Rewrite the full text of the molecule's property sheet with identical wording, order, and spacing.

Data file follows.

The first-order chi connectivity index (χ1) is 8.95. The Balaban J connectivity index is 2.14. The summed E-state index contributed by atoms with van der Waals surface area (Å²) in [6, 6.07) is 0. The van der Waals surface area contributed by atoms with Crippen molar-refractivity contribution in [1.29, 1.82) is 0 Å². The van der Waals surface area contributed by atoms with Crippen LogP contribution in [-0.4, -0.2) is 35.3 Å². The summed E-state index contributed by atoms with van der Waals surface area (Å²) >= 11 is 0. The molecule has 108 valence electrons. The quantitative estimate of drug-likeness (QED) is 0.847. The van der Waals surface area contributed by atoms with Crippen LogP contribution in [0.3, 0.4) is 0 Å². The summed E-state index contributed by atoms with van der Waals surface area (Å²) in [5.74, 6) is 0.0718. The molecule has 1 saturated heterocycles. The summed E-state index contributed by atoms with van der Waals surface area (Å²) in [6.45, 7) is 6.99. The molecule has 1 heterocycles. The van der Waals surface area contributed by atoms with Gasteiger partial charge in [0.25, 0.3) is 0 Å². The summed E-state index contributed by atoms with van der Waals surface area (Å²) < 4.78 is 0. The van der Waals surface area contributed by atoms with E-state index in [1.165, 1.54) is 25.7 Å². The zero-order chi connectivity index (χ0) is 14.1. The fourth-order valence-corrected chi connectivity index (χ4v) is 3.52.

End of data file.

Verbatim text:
The first-order chi connectivity index (χ1) is 8.95. The Balaban J connectivity index is 2.14. The summed E-state index contributed by atoms with van der Waals surface area (Å²) in [6, 6.07) is 0. The van der Waals surface area contributed by atoms with Crippen molar-refractivity contribution in [1.29, 1.82) is 0 Å². The van der Waals surface area contributed by atoms with Crippen LogP contribution in [-0.4, -0.2) is 35.3 Å². The summed E-state index contributed by atoms with van der Waals surface area (Å²) >= 11 is 0. The molecule has 108 valence electrons. The quantitative estimate of drug-likeness (QED) is 0.847. The van der Waals surface area contributed by atoms with Crippen LogP contribution in [0.3, 0.4) is 0 Å². The summed E-state index contributed by atoms with van der Waals surface area (Å²) in [5.74, 6) is 0.0718. The molecule has 1 saturated heterocycles. The summed E-state index contributed by atoms with van der Waals surface area (Å²) in [6.45, 7) is 6.99. The molecule has 1 heterocycles. The van der Waals surface area contributed by atoms with Gasteiger partial charge in [0.25, 0.3) is 0 Å². The summed E-state index contributed by atoms with van der Waals surface area (Å²) < 4.78 is 0. The van der Waals surface area contributed by atoms with E-state index in [1.165, 1.54) is 25.7 Å². The zero-order chi connectivity index (χ0) is 14.1. The fourth-order valence-corrected chi connectivity index (χ4v) is 3.52.